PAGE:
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Retractable landing gear revisited

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  • Retractable landing gear revisited

    My latest project involved some metalworking. The plan was to build a toy plane that looks like a DC-3 (or C-47, or Dakota...) with a retractable landing gear. Looking through some drawings of the real DC-3, I found that the gear retracted forwards into a wheel well just aft of the engine, so I had to find a way to rotate the gear along an axle in the back use a moveable link in the front that you can slide forward or aft to move the gear in or out. In the end I resorted to making the sliding mechanism out of a pair of paperclips. This involved lots of fancy work with a pair of needle-nose pliers, but in the end I got it to work somehow. Now I just had to design the plane around it.

    The plane is a straightforward cut-and-glue affair made out of 1/4' oak. It was my first time using oak instead of my usual pine or aspen craftwood, but I found that the extra density of the oak allowed me to cut the details a lot more sharper and closer to the edges that I would have dared with my other models. The fuselage and engine bays are cut out of one layer, which gives the total a rather flat look, but also makes the result more toy-like and less model. The props were cut out of the same 1/4' oak and fastened to the engines with some nails. In a later stage I might add some wooden beads to the top of the nail to simulate a prop spinner. but for now, I am satisfied with the result of a rather primitive but overall charming toy plane.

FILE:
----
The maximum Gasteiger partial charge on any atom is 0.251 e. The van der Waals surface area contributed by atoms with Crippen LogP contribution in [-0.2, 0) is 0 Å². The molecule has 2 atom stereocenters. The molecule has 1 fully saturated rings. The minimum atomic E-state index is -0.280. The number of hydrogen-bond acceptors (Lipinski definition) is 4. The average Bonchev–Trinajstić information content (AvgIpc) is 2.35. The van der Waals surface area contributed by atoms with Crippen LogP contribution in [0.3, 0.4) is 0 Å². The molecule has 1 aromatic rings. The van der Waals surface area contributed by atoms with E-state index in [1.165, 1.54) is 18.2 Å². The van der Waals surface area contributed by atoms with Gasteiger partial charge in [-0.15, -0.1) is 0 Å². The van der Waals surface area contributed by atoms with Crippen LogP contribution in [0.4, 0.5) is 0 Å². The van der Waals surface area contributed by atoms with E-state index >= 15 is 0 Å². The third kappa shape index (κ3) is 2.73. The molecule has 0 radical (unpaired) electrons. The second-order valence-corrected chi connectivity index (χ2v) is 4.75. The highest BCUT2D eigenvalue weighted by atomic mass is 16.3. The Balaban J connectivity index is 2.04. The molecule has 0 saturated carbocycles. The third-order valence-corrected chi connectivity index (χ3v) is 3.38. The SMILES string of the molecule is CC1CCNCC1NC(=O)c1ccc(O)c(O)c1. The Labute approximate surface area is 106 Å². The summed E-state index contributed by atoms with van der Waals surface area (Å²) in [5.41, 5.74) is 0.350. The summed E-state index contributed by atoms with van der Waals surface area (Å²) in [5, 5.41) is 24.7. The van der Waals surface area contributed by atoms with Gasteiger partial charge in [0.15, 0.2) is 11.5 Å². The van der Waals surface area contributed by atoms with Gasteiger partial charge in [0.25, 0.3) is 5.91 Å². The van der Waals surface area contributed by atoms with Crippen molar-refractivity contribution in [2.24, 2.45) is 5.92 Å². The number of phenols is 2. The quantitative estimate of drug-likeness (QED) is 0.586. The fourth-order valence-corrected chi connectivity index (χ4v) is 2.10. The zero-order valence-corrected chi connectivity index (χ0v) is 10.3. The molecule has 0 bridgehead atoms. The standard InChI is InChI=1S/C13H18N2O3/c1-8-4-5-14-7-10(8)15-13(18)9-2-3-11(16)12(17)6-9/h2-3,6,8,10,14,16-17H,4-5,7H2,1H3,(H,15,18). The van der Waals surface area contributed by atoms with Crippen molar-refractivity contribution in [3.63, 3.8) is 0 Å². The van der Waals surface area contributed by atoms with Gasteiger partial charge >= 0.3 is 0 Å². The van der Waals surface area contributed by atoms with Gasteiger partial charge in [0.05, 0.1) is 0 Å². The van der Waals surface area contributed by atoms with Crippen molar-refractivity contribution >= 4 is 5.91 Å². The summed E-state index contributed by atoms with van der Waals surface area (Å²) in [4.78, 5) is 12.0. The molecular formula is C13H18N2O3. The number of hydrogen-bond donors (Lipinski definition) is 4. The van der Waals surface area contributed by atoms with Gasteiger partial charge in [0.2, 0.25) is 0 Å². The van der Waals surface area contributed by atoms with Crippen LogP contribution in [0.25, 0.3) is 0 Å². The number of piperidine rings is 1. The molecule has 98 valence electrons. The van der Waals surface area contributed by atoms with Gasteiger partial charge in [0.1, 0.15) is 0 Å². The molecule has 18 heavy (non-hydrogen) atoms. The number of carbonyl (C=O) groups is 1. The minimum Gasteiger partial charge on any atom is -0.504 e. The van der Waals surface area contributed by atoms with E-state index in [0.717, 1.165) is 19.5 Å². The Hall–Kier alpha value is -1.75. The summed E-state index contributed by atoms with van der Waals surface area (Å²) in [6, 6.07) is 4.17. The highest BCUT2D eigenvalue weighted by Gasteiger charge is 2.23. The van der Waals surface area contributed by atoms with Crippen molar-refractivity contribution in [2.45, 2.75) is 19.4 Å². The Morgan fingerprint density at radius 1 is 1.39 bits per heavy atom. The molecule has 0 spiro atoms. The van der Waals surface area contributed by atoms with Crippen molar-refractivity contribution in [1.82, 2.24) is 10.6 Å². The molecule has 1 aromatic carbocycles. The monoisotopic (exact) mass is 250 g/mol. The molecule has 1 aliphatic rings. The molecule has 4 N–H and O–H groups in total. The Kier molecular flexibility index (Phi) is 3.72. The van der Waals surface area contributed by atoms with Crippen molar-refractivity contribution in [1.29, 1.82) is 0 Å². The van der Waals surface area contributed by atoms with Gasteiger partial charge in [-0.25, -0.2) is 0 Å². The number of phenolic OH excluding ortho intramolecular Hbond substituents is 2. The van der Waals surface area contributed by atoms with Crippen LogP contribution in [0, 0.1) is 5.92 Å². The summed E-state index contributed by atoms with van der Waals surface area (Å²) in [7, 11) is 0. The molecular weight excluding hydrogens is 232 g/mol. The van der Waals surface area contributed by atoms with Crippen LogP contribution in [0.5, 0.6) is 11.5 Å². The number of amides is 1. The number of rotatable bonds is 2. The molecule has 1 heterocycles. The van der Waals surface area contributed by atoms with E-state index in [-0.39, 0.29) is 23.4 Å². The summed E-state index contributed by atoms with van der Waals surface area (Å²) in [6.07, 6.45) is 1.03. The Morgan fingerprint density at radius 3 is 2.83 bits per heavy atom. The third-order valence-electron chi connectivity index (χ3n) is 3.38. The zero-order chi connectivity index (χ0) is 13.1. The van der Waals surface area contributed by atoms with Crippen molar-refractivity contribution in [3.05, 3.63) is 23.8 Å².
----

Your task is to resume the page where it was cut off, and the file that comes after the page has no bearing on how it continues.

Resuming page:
I am not that sure if the metal wheel assembly is something I would want to repeat in other models. It looks kind-of crude. So your personal views on this would be greatly appreciated.

    Yep, it's a DC-3, flat one-layer fuselage Sitting on the tarmac, you can clearly see that the fuselage is just one piece of 1/4' oak Another view, clearly showing off the landing gear

  • #2
    I probably would have made a couple of "arms" on each side of the wheel to attach the linkage so the wheel can still turn. I like the concept though.

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